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tarrentella
05-27-2008, 08:29 AM
I realy miss having a pet and have been thinking about getting either a cat or a rabbit. I have never kept a rabbit before so have been reading a lot of websites and asking people. My main concern is that i dont have a garden, just a concrete-paved back yard.
I have been told by a few people, and have read similarly, that many rabbits can be kept happily as housepets, being kept entirely indoors. This goes against my image of rabbits playing in the grass, so i was wondering if there are any rabbit owners on here who could perhaps give a little more insight into keeping an indoor rabbit.

I am also concerned that at some point in the next year i am going to have to move house. Do rabbits cope well with moving, or am i better off waiting until i am in a new place?

Thank you

knitgal
05-27-2008, 09:53 AM
My brother had a rabbit when we were young. It was very cute and it loved him, but it hated me. It used to chase me around and bite me. Once I was playing with a train on the floor and it bit me right on the bum!
He kept it in a cage in his room and let it out in the afternoon and evening. The major problem was that it peed and pooped in the corners on the carpet. We put newspaper down, but it didn't really work that well. In the summer it had a little leash and we took it outside, which it loved. We probably should have made it a little hutch in the garden. I don't know how it would have taken to moving though- sorry!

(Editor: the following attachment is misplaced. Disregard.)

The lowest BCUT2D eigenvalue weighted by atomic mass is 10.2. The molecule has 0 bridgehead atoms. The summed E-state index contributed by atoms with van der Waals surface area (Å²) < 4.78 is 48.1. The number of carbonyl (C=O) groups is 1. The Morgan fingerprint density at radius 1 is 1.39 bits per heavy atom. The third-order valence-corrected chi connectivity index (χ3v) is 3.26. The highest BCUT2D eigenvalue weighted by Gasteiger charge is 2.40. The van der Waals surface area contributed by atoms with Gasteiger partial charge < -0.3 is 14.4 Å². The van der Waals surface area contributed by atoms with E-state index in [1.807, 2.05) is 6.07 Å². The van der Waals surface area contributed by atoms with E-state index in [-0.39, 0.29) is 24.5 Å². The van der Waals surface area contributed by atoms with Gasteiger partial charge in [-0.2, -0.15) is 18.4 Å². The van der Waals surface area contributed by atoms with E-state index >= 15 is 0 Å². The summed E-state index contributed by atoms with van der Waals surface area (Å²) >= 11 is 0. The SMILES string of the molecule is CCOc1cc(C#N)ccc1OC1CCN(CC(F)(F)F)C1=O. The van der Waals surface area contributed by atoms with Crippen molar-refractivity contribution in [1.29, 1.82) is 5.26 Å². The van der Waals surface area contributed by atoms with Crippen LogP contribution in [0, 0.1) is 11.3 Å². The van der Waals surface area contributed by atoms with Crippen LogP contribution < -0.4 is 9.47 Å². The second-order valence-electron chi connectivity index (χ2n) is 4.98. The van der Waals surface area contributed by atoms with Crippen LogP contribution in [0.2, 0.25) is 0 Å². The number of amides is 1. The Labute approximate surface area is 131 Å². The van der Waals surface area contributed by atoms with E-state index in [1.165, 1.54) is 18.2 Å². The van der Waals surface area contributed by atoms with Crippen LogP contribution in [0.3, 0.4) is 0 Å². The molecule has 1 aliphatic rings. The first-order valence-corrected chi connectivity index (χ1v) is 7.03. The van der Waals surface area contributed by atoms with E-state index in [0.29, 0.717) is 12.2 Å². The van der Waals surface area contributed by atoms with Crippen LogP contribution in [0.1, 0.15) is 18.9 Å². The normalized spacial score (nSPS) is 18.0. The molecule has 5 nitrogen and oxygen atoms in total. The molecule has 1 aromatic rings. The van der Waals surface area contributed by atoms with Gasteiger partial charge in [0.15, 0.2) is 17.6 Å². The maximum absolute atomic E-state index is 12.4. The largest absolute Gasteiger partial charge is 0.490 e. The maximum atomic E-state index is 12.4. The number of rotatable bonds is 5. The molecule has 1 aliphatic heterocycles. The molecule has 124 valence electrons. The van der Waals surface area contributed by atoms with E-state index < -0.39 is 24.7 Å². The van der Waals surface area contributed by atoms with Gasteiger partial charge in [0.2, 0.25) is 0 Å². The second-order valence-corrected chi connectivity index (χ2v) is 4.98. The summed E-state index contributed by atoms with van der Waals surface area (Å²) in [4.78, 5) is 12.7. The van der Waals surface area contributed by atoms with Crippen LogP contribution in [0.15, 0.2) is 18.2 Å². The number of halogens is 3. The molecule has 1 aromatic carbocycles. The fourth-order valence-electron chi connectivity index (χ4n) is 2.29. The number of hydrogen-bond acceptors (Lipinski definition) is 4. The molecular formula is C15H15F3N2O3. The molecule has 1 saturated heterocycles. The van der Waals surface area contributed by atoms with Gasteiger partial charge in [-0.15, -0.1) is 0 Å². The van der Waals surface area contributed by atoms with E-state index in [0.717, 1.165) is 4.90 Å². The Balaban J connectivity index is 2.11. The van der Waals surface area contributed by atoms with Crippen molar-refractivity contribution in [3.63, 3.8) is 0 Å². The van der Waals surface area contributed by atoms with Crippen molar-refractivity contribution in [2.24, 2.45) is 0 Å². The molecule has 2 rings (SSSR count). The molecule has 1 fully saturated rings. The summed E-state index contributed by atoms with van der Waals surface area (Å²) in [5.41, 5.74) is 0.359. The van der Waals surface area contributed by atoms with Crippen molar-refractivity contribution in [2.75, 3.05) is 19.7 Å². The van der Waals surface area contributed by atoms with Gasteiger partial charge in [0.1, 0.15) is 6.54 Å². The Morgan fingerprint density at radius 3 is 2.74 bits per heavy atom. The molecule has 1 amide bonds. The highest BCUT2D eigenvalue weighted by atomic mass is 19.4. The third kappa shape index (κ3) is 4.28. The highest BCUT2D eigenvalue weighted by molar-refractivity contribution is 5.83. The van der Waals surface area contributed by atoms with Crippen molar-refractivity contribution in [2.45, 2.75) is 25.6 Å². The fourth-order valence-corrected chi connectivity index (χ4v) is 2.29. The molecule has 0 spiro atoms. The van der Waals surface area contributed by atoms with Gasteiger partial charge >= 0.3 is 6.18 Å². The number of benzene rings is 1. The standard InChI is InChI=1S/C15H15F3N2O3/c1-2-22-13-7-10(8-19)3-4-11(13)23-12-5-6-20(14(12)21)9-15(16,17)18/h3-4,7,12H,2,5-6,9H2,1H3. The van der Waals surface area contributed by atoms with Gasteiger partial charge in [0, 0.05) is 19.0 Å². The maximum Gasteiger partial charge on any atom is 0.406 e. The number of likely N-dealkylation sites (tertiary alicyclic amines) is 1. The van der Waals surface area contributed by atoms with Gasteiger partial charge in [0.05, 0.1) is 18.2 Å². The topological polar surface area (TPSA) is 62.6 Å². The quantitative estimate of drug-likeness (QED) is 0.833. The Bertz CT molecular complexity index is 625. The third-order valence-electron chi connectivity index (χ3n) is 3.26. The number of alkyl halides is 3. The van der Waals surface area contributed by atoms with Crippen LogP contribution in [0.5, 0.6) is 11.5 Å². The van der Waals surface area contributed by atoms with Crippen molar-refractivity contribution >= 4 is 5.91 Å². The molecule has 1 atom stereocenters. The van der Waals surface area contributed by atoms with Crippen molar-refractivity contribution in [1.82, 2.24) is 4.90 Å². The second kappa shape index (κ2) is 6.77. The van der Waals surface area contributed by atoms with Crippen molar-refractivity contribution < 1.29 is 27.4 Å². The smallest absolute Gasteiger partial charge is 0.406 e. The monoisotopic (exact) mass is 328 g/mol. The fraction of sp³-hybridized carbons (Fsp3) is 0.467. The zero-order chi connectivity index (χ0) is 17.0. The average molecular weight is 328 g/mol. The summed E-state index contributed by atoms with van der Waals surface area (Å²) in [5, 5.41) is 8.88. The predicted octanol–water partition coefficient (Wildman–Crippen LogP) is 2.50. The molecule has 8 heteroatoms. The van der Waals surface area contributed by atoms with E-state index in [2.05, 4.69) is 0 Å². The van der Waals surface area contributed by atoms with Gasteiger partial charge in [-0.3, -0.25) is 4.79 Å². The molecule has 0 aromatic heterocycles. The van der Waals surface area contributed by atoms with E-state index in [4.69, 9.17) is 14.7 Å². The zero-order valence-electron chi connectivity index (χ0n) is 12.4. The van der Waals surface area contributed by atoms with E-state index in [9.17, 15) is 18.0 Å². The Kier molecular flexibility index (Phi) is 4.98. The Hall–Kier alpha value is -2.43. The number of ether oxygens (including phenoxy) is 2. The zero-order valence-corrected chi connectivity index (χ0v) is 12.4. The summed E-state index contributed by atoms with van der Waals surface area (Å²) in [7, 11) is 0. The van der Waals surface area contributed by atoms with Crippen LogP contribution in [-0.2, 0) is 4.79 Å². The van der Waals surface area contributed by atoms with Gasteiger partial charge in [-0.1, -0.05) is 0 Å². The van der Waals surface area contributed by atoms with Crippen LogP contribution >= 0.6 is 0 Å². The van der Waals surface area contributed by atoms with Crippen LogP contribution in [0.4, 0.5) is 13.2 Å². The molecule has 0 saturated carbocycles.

Personally, I like cats better for a lot of reasons, but I won't bore you with them because I'm sure you know them!

saracidaltendencies
05-27-2008, 10:17 AM
I used to have a rabbit and he was an indoor pet. He was very happy and sweet as could be. At the time I had only one cat and Ned (my rabbit) and Evil (my cat) got along great. I let Ned out of his cage to run around whenever I was home and he and Evil loved to play together. If you're concerned about him spending time outside, I'm sure you could find a rabbit leash and take him/her out for walks. When we first got Ned, I was living at home with my parents, and I took him with me when I moved out. He seemed to do just fine with the moving. However, every animal, just like every human, is different. If moving is a real possibility and you're concerned about the welfare of the rabbit, I'd wait, just to be on the safe side.